3
\documentclass[tikz,border=5mm]{standalone}
\usepackage{tikz}
\usetikzlibrary{calc}
\begin{document}
%==================
\begin{tikzpicture}[scale=1, font=\footnotesize, line join=round, line cap=round, >=stealth]
\draw[->] (-0.5,0) -- (4,0) node[below] {$x$};
\draw[->] (0,-2) -- (0,3) node[left] {$y$};
\draw($(0,0)$)node[below left]{$O$};

\draw[blue] (-95:0.8)+(0,-1)..controls +(85:8) and +(-100:5)..(2,1)
..controls +(-70:1) and +(-110:0.5)..(3,2)
..controls +(-80:1) and +(95:0.5)..(3.4,-0.8)node[right]{$y=f'(x)$};

\draw[dashed] (2,0)node[below]{$2$}|-(0,1)node[left]{$1$};
\draw[dashed] (3,0)node[below]{$3$}|-(0,2)node[left]{$2$};
\draw[dashed] (0,-1)node[left]{$-1$};
\end{tikzpicture}
\end{document}

enter image description here

P/s: I need a official way which will be used in the future.

  • 1
    It is \psbezier*[par]{arrows}(x0,y0)(x1,y1)(x2,y2)(x3,y3). – user121799 May 16 at 1:46
2

There is no direct way to translate such kind of coordinates, but it can be done on PostScript level with the ! operator! However, it makes no sense to plot a derivation of a function with bezier curves. PSTricks uses cubic splines but can also use other types. For a derivation one should use the optional argument Derive from pstricks-add or plot the derivation of a polynomial stepwise:

\documentclass[pstricks,border=5mm]{standalone}
\usepackage{pst-plot}
\begin{document}

\begin{pspicture*}[showgrid](-1,-2)(4,3)
\psaxes[labels=none]{->}(0,0)(-1,-2)(4,3)
\psplot[algebraic]{-0.1}{2}{3*(x-0.1)*(x-1.2)*(x-1.75)}
\psplot[algebraic]{2}{3}{3*(x-2.4)^2+0.7}
\pscurve(3,1.8)(3.3,0)(3.4,-1)
\end{pspicture*}

\end{document}

enter image description here

However, the plot from TikZ uses the curve procedure from pdf which has another behaviour than the one from PSTricks.

\documentclass[pstricks,border=5mm]{standalone}
\usepackage{pst-plot}
\begin{document}

\begin{pspicture}[showgrid](-1,-2)(4,3)
\psaxes[labels=none]{->}(0,0)(-1,-2)(4,3)
\makeatletter
\psbezier(!0.8 -95 PtoC 1 sub)%
         (!2 copy \tx@UserCoor 8 85 PtoC addCoors)%
         (!2 copy \tx@UserCoor 5 -100 PtoC addCoors)%
         (2,1)%
         (!2 copy \tx@UserCoor 1 -70 PtoC addCoors)%
         (!2 copy \tx@UserCoor 0.5 -110 PtoC addCoors)%
         (3,2)
         (!2 copy \tx@UserCoor 1 -80 PtoC addCoors)%
         (!2 copy \tx@UserCoor 0.5 95 PtoC addCoors)%
         (3.4,-0.8)
\end{pspicture}

\end{document}

enter image description here

  • the plot from TikZ uses the curve procedure from pdf which has another behaviour than the one from PSTricks. The reason is "PostScript language different with TikZ language", isn't it? – user173875 May 16 at 11:19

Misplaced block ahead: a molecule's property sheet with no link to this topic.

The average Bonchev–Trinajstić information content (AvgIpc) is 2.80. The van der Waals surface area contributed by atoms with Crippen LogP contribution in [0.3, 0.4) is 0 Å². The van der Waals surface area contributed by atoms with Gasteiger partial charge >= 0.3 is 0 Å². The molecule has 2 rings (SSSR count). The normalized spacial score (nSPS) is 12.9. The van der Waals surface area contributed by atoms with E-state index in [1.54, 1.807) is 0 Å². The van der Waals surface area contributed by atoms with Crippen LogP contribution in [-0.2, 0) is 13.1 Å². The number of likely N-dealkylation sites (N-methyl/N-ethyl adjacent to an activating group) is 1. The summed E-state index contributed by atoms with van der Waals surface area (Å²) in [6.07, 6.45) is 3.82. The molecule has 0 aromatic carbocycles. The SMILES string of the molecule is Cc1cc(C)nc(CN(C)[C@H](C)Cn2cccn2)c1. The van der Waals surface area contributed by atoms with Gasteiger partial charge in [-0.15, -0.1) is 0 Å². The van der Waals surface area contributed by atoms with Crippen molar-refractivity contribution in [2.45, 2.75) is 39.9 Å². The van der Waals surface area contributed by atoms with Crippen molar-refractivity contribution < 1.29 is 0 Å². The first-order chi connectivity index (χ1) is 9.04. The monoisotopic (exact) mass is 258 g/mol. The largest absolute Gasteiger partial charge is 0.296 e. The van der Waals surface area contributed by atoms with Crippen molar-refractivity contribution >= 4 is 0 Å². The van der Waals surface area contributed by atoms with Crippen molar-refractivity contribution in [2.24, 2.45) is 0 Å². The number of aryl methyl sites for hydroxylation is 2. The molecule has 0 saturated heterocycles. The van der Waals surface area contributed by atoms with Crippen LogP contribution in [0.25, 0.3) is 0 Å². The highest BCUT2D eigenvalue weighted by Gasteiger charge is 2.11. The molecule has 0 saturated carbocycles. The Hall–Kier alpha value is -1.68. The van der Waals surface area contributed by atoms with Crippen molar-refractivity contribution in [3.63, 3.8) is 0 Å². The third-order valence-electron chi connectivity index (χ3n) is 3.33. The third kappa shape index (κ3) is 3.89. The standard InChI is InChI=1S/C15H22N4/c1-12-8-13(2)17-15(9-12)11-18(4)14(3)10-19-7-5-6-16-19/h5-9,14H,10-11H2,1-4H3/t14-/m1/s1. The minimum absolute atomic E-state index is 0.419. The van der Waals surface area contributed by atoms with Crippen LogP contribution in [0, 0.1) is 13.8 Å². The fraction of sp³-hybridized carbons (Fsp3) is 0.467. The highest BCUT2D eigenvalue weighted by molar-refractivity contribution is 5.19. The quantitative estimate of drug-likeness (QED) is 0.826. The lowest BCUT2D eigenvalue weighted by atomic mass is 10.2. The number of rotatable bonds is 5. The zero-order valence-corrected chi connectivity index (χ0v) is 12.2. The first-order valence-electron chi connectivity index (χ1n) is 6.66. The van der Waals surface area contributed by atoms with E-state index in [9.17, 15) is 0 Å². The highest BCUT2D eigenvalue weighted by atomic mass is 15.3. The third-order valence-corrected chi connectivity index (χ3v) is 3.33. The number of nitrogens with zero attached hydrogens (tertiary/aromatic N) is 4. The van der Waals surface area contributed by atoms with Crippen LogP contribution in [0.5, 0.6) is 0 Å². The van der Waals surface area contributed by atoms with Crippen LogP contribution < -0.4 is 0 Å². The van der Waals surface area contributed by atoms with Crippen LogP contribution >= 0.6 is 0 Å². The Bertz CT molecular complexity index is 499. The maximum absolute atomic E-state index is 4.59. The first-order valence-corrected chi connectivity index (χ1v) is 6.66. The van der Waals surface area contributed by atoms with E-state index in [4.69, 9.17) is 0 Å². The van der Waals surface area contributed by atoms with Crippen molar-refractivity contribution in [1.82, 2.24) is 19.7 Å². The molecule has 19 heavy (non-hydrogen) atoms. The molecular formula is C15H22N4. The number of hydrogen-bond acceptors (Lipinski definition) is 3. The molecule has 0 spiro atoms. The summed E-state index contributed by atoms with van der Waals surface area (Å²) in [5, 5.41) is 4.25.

• no, PDF is a subset of PostScript with some more new features. Only with PostScript we can do any additional calculations before using a function, PDF can't. – user187802 May 16 at 11:33
  • Since the command control into " some more new features " so PSTricks hasn't it ? – user173875 May 16 at 11:45
  • 1
    TikZ is a package and PSTricks is a package. The first creates by default PDF code, PSTricks creates by default PS code, which then can be converted into PDF. control is a special TikZ keyword for the \draw macro. PSTricks has a special macro \psbezier which do not need the keyword because the second and third pair of coordinates are by default the control points for a Bezier curve. – user187802 May 16 at 12:11
  • 1
    the Bezier curve definitions of PostScript and the one of PDF are not the same! – user187802 May 16 at 12:58
1

These are Bezier curves and they are implemented in pstricks via \psbezier, see p. 20 of the manual:

enter image description here

So far, so good. However, to the best of my knowledge neither automatic parsing of coordinates nor the +(x,y) syntax is implemented in pstricks. That is, there is no straightforward translation of your code to pstricks. Just to show that when quickly estimating the coordinates by hand one obtains a similar plot.

\documentclass[pstricks]{standalone}
\begin{document}
\begin{pspicture}(-1,-2)(4,3)
\psline{->}(-0.5,0)(4,0) 
\psline{->}(0,-2)(0,3)
\psbezier[linecolor=blue](-0.05,0.2)(0.3,6.7)(-0.2,-4.7)(2,1)
\end{pspicture}
\end{document}

As you can see, I had no passion to employ \pscalculate to compute the coordinates more precisely nor to add several explicit \rputs, but if you have that passion you will be able to convert your picture to pstricks.

  • It doesn't look like the picture of OP. – minhthien_2016 May 16 at 2:33
  • @minhthien_2016 Yes, the picture is from the manual. – user121799 May 16 at 2:34

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